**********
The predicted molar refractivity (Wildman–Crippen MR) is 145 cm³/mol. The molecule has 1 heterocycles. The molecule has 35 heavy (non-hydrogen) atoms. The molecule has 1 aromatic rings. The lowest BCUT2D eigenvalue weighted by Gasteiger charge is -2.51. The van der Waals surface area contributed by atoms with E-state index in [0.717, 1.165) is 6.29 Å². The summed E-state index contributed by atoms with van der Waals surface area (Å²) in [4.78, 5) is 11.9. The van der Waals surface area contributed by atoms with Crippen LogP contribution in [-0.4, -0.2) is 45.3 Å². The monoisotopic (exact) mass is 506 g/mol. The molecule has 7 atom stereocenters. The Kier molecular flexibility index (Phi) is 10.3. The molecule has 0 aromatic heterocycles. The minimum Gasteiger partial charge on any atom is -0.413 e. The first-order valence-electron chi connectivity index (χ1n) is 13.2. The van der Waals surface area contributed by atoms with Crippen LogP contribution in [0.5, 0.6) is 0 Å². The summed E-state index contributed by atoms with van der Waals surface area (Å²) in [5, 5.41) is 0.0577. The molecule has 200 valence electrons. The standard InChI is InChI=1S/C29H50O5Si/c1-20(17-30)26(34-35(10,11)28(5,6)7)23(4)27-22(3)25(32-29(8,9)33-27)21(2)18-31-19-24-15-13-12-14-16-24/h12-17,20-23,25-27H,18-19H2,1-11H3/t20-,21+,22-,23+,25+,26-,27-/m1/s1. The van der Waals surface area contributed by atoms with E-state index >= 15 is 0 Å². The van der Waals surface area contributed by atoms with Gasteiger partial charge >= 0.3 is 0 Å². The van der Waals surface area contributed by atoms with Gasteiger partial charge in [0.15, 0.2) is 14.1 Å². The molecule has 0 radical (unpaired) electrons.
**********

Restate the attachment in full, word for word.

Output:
The predicted molar refractivity (Wildman–Crippen MR) is 145 cm³/mol. The molecule has 1 heterocycles. The molecule has 35 heavy (non-hydrogen) atoms. The molecule has 1 aromatic rings. The lowest BCUT2D eigenvalue weighted by Gasteiger charge is -2.51. The van der Waals surface area contributed by atoms with E-state index in [0.717, 1.165) is 6.29 Å². The summed E-state index contributed by atoms with van der Waals surface area (Å²) in [4.78, 5) is 11.9. The van der Waals surface area contributed by atoms with Crippen LogP contribution in [-0.4, -0.2) is 45.3 Å². The monoisotopic (exact) mass is 506 g/mol. The molecule has 7 atom stereocenters. The Kier molecular flexibility index (Phi) is 10.3. The molecule has 0 aromatic heterocycles. The minimum Gasteiger partial charge on any atom is -0.413 e. The first-order valence-electron chi connectivity index (χ1n) is 13.2. The van der Waals surface area contributed by atoms with Crippen LogP contribution in [0.5, 0.6) is 0 Å². The summed E-state index contributed by atoms with van der Waals surface area (Å²) in [5, 5.41) is 0.0577. The molecule has 200 valence electrons. The standard InChI is InChI=1S/C29H50O5Si/c1-20(17-30)26(34-35(10,11)28(5,6)7)23(4)27-22(3)25(32-29(8,9)33-27)21(2)18-31-19-24-15-13-12-14-16-24/h12-17,20-23,25-27H,18-19H2,1-11H3/t20-,21+,22-,23+,25+,26-,27-/m1/s1. The van der Waals surface area contributed by atoms with E-state index >= 15 is 0 Å². The van der Waals surface area contributed by atoms with Gasteiger partial charge >= 0.3 is 0 Å². The van der Waals surface area contributed by atoms with Gasteiger partial charge in [0.15, 0.2) is 14.1 Å². The molecule has 0 radical (unpaired) electrons.